With the government yet to announce its preferred contact tracing technology, the market is being flooded with private options. Alex Braae reports on an app developed for the local hospitality industry that has caught the eye of Wellington City Council.
The Wellington City Council has officially adopted a contract tracing app of choice, with a queue of options starting to form out the door.
Rippl, which was developed by Wellington-based tech firms Paperkite and posBoss for the local hospitality industry, will now be used by all sorts of local organisations after the council announced a partnership.
Mayor Andy Foster said, “Wellington City Council has also secured a number of three-month licences which we are offering to council-controlled organisations and Wellington’s cultural, sporting, recreation, business and community organisations.
“We are doing this to help make it easier for people moving around the city by using the same processes for managing contact tracing.”
It sets up a delicate situation for what will be a crucial tool in the fight against Covid-19 – contact tracing, and the technology being used to make that possible. The council’s move comes ahead of any preferred technology announcement from the health ministry.
Rippl keeps an anonymous private digital log of visits to venues after a QR code is scanned at the door. If there is a Covid-19 outbreak associated with that venue, a message can be sent to the relevant users’ app, which will ask them to make contact with the health authorities.
“It’s an elegant solution – it’s simple to use, it’s fast, and it doesn’t require businesses to have to try and deal with contact registers,” said Antony Dixon of Paperkite, pointing out that pen and paper records would have to be physically stored somewhere and manually checked if needed.
The council’s decision also gives Rippl itself an early mover advantage, given that contact tracing is made easier by the same tools being used across as many people and organisations as possible. Other apps, however, have also been picked up at a local level – for example, Environment Canterbury had adopted tracing.co.nz to use for the public transport network there.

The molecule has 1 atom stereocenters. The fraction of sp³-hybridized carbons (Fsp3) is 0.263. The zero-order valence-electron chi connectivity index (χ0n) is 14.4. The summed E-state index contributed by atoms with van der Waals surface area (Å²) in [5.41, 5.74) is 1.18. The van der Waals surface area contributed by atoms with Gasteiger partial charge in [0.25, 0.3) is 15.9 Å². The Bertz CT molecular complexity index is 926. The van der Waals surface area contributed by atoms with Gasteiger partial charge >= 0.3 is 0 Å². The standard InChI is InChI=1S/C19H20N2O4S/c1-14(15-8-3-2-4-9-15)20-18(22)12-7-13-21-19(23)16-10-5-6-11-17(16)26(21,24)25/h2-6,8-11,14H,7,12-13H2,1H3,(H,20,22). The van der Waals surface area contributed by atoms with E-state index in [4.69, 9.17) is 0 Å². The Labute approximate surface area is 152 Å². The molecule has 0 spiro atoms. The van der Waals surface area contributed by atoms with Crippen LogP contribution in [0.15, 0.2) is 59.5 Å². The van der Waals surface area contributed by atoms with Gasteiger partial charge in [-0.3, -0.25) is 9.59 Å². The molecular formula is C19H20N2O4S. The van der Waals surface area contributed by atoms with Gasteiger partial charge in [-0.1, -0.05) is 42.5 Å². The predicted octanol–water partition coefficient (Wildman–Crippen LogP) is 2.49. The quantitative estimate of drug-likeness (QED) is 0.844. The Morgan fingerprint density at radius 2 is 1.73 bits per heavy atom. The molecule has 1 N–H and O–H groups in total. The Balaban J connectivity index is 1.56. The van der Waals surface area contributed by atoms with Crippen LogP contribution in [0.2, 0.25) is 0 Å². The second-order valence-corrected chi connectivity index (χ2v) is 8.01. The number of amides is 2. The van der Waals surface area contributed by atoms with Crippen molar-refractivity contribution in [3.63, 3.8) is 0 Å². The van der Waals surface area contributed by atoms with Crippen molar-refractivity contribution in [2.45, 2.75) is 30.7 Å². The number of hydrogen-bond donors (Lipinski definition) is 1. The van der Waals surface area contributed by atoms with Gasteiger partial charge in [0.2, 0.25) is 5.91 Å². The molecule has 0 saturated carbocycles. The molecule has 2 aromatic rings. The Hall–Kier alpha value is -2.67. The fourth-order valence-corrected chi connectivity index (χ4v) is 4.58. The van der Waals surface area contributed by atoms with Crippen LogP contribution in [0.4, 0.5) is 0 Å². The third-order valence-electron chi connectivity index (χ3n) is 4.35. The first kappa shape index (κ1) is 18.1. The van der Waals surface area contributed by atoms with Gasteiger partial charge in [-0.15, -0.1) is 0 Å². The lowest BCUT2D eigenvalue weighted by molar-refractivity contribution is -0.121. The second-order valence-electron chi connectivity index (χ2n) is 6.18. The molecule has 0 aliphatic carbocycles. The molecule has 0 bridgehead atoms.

Dr Andrew Chen, an expert in contact tracing technology at the University of Auckland, says a wide range of products is currently trying to find a way into the market.
“Because there’s no official government app, everyone is being left to try and figure out for themselves a solution, and people are being left to evaluate the different options. It would be hard for the government to come out and endorse a particular app, because they’d be picking a winner.” He says the government is currently working on an app of its own, which could “knock out” other competitors.
Chen says from a technological perspective, so far very little has been ruled out by the government. “They did say that the Covid Card was still in play, and Bluetooth is still on the table. But at the moment it sounds like it’s going to be the QR code, and the likely reason for that is that the QR code is technically the simplest solution. Bluetooth is really complicated.”
Speaking to media this afternoon, PM Jacinda Ardern said the government was not fixated on a specific solution for contact tracing. “One of the things I’m observing in Australia is uptake, but also whether or not it is meeting expectations. We in the meantime continue to work on those solutions, but they will include alternatives – not just Bluetooth apps that talk to each other.” She confirmed that one option being looked at was a QR code app.
But if a range of tech companies can already have products ready to go, why don’t our leaders? Chen says the government has far more considerations to work through than tech companies, which can build products quickly because they’re primarily technological projects. The government, by contrast, has to look at these questions through the lens of public health, rather than what is simply technically possible.